Customers deserve the straight truth about electricity costs.
Recently I attended a birthday party at a neighbor’s house. As the birthday girl cut the cake, her father showed me his latest acquisition—a handsome electric space heater for which he’d paid $400.
My neighbor is notoriously stingy. But he proudly explained that his investment was a wise one for a variety of reasons—most notably because this heater performed with an efficiency of 200 percent.
I tried to tell my friend—who is a mechanic by trade and an intelligent person by any standard measure—that the first law of thermodynamics prevents efficiencies greater than 100 percent. Moreover, I told him that all electric heaters are exactly 100 percent efficient, no more and no less. The only energy wasted is what escapes the house—for example, through the large picture windows or stone fireplace chimney.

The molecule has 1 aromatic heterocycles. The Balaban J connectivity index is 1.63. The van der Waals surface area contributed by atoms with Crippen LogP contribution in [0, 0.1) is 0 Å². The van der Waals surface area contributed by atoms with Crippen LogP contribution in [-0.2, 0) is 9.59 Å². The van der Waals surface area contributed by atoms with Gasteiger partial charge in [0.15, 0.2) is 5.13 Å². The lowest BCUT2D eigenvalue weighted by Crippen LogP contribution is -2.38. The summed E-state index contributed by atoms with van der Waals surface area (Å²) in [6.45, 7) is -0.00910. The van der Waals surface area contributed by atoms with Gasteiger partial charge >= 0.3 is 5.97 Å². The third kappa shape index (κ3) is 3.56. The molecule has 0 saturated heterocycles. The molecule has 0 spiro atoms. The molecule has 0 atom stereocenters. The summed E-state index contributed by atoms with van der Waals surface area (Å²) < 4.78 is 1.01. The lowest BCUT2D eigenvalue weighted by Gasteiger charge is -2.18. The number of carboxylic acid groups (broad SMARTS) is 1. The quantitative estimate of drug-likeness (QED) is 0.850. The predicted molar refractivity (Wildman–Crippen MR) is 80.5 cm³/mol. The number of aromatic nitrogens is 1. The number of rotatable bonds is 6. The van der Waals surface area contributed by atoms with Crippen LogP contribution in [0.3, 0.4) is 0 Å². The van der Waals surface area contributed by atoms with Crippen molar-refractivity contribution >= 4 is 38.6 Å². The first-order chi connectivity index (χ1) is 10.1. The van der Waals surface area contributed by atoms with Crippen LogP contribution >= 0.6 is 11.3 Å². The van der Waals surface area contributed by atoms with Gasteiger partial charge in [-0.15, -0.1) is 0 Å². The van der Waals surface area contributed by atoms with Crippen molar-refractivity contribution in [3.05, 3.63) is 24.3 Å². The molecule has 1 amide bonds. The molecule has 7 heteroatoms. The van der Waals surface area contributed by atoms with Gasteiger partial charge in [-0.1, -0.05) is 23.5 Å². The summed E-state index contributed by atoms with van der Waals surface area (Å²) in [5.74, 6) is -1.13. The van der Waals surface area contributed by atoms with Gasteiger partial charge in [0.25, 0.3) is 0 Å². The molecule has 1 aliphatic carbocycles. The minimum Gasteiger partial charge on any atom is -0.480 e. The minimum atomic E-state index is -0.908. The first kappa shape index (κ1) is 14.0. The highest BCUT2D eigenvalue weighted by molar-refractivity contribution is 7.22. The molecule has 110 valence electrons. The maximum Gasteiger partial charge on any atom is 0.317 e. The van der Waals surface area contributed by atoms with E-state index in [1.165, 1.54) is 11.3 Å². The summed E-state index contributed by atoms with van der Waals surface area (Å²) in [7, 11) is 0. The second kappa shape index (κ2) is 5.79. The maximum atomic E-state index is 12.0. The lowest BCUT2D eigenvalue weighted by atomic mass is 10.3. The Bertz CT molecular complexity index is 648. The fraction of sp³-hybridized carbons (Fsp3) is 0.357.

Slightly chastened, my friend acknowledged the heater might not be quite 200 percent efficient, as the salesman had claimed. But he insisted this heater’s patented design was fundamentally more efficient than others on the market, featuring a radiant element that heats a copper plate. Furthermore, he said energy companies had tried to keep this “new invention” off the market, to protect their own sales of fuel and electricity.
At this point I gave up trying to convince my friend. I didn’t want to spoil a fine party with an argument.